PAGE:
Note: Products listed have not been evaluated by ePilot editors unless otherwise noted. AOPA assumes no responsibility for products or services listed or for claims or actions by manufacturers or vendors.

Final Exam

Question: I was recently planning a flight to a nearby airport and noticed the Airport/Facility Directory listed the airport as having a PVASI. Can you tell me what a PVASI is?

Answer: PVASIs are relatively rare; just a few dozen operate in the United States. The PVASI is a pulsating visual approach slope indicator comprised of a single unit that projects two colors—steady white when on glidepath and steady red when below glidepath. If the aircraft continues to descend below the glidepath, the red light starts to pulsate. If the aircraft climbs above the glidepath, the white light will pulsate. The pulsating rate increases as the aircraft gets farther above or below the desired glideslope. The range of the system is about four miles during the day and up to 10 miles at night. More information on types of VASIs and PAPIs is available in "Downhill from here" from the April 2004 AOPA Flight Training, and in the Aeronautical Information Manual, Chapter 2-1-2 (d).

Got a question for our technical services staff? E-mail to [email protected] or call the Pilot Information Center, 800/872-2672. Don't forget the online archive of "Final Exam" questions and answers, searchable by keyword or topic.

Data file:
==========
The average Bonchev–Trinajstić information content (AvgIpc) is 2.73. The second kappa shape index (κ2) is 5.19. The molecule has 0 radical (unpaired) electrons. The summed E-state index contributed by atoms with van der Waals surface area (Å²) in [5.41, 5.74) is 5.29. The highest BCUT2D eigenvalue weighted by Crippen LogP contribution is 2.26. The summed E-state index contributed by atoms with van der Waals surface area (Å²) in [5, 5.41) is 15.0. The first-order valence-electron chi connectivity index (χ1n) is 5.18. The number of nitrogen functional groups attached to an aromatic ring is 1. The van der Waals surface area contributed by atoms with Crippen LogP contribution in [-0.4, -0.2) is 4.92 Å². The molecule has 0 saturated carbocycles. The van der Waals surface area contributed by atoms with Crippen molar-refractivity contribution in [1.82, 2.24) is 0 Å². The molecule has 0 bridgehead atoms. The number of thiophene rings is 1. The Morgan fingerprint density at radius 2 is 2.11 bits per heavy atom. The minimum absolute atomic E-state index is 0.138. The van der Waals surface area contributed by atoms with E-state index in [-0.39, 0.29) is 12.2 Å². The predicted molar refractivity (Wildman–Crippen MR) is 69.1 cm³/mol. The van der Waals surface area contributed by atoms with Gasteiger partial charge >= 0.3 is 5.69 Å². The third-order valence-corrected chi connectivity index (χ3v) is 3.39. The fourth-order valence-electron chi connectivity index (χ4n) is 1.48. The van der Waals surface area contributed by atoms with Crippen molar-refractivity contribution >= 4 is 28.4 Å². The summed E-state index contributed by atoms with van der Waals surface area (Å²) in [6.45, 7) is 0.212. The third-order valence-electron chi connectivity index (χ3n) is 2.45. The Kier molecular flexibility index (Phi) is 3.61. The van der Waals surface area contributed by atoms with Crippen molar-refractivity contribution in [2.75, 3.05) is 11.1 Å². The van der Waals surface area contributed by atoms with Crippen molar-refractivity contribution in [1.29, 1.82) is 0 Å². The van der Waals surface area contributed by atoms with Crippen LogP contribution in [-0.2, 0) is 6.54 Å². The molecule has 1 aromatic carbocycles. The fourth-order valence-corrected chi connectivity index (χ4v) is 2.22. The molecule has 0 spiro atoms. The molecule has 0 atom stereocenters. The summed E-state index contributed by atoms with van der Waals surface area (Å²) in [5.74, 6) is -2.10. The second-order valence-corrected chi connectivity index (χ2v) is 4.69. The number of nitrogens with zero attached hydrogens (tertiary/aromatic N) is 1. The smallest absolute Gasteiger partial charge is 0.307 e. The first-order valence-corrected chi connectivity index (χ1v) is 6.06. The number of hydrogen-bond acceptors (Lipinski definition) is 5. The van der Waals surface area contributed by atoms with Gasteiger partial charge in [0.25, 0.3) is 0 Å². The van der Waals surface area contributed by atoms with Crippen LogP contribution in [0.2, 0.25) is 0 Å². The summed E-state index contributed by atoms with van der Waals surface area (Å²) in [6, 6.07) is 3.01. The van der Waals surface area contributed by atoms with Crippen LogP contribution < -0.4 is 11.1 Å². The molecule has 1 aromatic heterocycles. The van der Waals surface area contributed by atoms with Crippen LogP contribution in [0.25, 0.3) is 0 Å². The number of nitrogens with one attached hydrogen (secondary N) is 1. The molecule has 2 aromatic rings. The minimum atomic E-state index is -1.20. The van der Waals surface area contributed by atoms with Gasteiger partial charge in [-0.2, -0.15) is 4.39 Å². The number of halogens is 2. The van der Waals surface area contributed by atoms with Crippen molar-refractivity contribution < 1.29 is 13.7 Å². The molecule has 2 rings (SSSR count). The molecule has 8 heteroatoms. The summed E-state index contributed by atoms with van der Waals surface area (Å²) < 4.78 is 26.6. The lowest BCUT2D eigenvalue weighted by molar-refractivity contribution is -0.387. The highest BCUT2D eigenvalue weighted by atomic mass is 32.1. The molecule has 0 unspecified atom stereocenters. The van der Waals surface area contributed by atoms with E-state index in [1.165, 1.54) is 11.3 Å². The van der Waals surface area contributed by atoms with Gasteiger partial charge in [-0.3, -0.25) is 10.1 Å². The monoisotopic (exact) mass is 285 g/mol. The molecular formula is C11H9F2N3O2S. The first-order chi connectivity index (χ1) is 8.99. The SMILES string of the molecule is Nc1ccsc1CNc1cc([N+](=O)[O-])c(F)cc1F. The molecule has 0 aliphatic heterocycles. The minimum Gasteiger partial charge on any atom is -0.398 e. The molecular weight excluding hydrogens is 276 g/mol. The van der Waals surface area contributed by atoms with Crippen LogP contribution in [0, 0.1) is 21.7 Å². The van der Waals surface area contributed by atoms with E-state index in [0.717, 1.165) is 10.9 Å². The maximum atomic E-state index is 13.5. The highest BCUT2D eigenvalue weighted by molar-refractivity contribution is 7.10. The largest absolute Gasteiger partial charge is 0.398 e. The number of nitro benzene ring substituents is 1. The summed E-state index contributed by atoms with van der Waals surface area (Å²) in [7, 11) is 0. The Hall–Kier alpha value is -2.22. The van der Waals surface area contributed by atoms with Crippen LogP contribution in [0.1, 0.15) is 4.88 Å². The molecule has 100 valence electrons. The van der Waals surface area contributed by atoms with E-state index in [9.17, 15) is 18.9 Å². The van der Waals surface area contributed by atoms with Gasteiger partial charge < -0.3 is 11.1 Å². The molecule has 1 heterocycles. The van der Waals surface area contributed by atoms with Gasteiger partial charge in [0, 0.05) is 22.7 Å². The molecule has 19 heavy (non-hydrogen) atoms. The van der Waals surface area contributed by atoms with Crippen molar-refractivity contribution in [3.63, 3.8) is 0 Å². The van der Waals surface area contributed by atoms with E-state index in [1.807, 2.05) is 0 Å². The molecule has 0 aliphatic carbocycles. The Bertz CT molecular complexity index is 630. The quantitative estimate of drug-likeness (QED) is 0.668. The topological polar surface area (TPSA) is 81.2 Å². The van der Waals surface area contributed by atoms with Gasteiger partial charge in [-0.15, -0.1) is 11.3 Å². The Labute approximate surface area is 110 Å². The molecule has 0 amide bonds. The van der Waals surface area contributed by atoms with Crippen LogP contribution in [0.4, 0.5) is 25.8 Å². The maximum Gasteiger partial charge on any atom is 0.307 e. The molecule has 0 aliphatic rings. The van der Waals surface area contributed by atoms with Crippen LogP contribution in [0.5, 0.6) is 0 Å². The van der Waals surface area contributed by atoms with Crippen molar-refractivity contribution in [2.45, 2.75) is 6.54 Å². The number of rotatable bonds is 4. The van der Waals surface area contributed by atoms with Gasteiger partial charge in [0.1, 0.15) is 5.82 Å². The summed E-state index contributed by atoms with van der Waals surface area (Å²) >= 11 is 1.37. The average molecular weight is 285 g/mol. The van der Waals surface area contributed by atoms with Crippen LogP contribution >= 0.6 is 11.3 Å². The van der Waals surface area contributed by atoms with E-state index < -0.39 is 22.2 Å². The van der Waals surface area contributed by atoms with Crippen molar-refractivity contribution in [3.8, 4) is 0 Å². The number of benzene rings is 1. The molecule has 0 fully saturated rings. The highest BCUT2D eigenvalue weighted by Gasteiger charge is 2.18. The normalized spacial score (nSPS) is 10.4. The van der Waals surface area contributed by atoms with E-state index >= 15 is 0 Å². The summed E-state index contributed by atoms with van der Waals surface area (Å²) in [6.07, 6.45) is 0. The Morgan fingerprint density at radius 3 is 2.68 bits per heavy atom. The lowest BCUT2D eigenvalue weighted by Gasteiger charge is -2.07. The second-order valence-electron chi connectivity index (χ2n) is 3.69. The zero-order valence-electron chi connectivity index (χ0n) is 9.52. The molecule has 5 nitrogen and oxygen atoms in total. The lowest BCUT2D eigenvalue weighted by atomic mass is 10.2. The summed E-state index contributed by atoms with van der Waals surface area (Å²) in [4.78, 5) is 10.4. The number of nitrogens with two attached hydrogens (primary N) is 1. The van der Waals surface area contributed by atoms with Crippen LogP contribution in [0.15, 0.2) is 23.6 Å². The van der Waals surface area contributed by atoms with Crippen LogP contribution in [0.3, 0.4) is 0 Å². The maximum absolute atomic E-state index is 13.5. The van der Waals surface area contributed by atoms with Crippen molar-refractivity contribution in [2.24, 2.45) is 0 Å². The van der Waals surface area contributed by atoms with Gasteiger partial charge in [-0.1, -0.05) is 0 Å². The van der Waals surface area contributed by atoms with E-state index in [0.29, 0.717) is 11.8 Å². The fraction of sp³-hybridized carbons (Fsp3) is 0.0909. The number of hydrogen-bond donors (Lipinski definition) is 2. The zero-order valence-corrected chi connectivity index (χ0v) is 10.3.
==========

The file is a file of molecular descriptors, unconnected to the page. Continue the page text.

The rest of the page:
Picture Perfect
Looking for some really fabulous aviation photography? All the air-to-air photos and beautifully detailed ground images used by AOPA Pilot magazine over the years are yours at the click of a mouse button. Download your favorite images to use for wallpaper, send an e-postcard, or order prints online. For more details, see AOPA Online.

What's New Online

Can a dog be the perfect flying companion? Meet Wally the border collie, whose aversion to riding in a car prompted his owner to introduce him to "The Joy of Flight."

Weekend Weather
See the current weather on AOPA Online, provided by Jeppesen.

ePilot Calendar

Dayton, OH. The Dawn Patrol Rendezvous World War I Fly-In takes place September 21 through 23 at the National Museum of the United States Air Force. Contact Sarah Swan, 937/255-3286, or visit the Web site.

Lakeport, CA. The twenty-eighth annual Clear Lake Splash-In takes place September 21 through 23 at Lampson Field (1O2). Contact Chuck Kimes, 877/828-2286, or visit the Web site.

New Milford, CT. The Wings and Wheels vintage show takes place September 22 at Candlelight Farms (11N). Contact Black Horse Garage, 203/330-9604, or visit the Web site.

Fayetteville, AR. An Airshow with Canada’s Snowbirds Demonstration Team takes place September 26 at Drake Field (FYV). Contact Warren Jones, 479/521-4947.

To submit an event to the calendar or to search all events visit AOPA Online. For airport details, including FBO fuel prices, see AOPA's Airport Directory Online.

The next AOPA Air Safety Foundation Flight Instructor Refresher Clinics are scheduled in San Jose, CA; Indianapolis; Wichita, KS; Nashville, TN; and Corpus Christi, TX; October 20 and 21. For a complete schedule, see AOPA Online. Can't make it in person? Sign up for the CFI Refresher Online.

AOPA Air Safety Foundation Safety Seminars are scheduled in Mesa, AZ; Olathe, KS; Omaha, NE; and San Antonio September 24; and Tuscon, AZ; Cedar Rapids, IA; Springfield, MO; and Houston September 25. The topic is "Regulations: What every pilot should know." For details and a complete schedule, see AOPA Online.